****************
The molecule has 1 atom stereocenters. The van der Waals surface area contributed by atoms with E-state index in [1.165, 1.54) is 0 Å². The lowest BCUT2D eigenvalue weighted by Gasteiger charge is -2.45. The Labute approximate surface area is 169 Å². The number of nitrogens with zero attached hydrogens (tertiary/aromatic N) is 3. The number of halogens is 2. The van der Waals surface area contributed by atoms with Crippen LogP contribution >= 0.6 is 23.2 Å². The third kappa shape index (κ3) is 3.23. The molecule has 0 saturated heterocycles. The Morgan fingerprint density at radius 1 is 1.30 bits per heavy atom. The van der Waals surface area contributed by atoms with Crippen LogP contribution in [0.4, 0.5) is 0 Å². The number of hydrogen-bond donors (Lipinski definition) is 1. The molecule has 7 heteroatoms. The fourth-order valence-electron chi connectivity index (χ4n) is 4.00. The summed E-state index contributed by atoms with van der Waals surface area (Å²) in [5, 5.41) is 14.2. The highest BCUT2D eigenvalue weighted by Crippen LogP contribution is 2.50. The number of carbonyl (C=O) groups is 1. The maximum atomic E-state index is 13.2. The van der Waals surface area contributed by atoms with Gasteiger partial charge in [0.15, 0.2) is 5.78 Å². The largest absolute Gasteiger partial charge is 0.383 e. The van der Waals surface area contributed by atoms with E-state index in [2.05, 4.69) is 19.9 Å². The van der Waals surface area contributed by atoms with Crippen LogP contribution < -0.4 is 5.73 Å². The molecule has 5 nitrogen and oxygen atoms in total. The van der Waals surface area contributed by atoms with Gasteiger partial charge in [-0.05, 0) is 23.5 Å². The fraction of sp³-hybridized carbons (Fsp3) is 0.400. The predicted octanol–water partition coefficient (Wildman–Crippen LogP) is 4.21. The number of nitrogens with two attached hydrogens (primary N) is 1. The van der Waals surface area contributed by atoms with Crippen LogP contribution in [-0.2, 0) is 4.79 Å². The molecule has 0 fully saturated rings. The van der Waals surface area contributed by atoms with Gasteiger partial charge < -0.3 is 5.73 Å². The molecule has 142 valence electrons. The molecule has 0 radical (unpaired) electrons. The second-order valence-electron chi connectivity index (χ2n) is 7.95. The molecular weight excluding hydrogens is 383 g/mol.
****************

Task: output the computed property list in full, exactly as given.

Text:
The molecule has 1 atom stereocenters. The van der Waals surface area contributed by atoms with E-state index in [1.165, 1.54) is 0 Å². The lowest BCUT2D eigenvalue weighted by Gasteiger charge is -2.45. The Labute approximate surface area is 169 Å². The number of nitrogens with zero attached hydrogens (tertiary/aromatic N) is 3. The number of halogens is 2. The van der Waals surface area contributed by atoms with Crippen LogP contribution >= 0.6 is 23.2 Å². The third kappa shape index (κ3) is 3.23. The molecule has 0 saturated heterocycles. The Morgan fingerprint density at radius 1 is 1.30 bits per heavy atom. The van der Waals surface area contributed by atoms with Crippen LogP contribution in [0.4, 0.5) is 0 Å². The number of hydrogen-bond donors (Lipinski definition) is 1. The molecule has 7 heteroatoms. The fourth-order valence-electron chi connectivity index (χ4n) is 4.00. The summed E-state index contributed by atoms with van der Waals surface area (Å²) in [5, 5.41) is 14.2. The highest BCUT2D eigenvalue weighted by Crippen LogP contribution is 2.50. The number of carbonyl (C=O) groups is 1. The maximum atomic E-state index is 13.2. The van der Waals surface area contributed by atoms with Gasteiger partial charge in [0.15, 0.2) is 5.78 Å². The largest absolute Gasteiger partial charge is 0.383 e. The van der Waals surface area contributed by atoms with E-state index in [2.05, 4.69) is 19.9 Å². The van der Waals surface area contributed by atoms with Crippen LogP contribution < -0.4 is 5.73 Å². The molecule has 5 nitrogen and oxygen atoms in total. The van der Waals surface area contributed by atoms with Gasteiger partial charge in [-0.05, 0) is 23.5 Å². The fraction of sp³-hybridized carbons (Fsp3) is 0.400. The predicted octanol–water partition coefficient (Wildman–Crippen LogP) is 4.21. The number of nitrogens with two attached hydrogens (primary N) is 1. The van der Waals surface area contributed by atoms with Crippen LogP contribution in [-0.2, 0) is 4.79 Å². The molecule has 0 fully saturated rings. The van der Waals surface area contributed by atoms with Gasteiger partial charge < -0.3 is 5.73 Å². The molecule has 142 valence electrons. The molecule has 0 radical (unpaired) electrons. The second-order valence-electron chi connectivity index (χ2n) is 7.95. The molecular weight excluding hydrogens is 383 g/mol.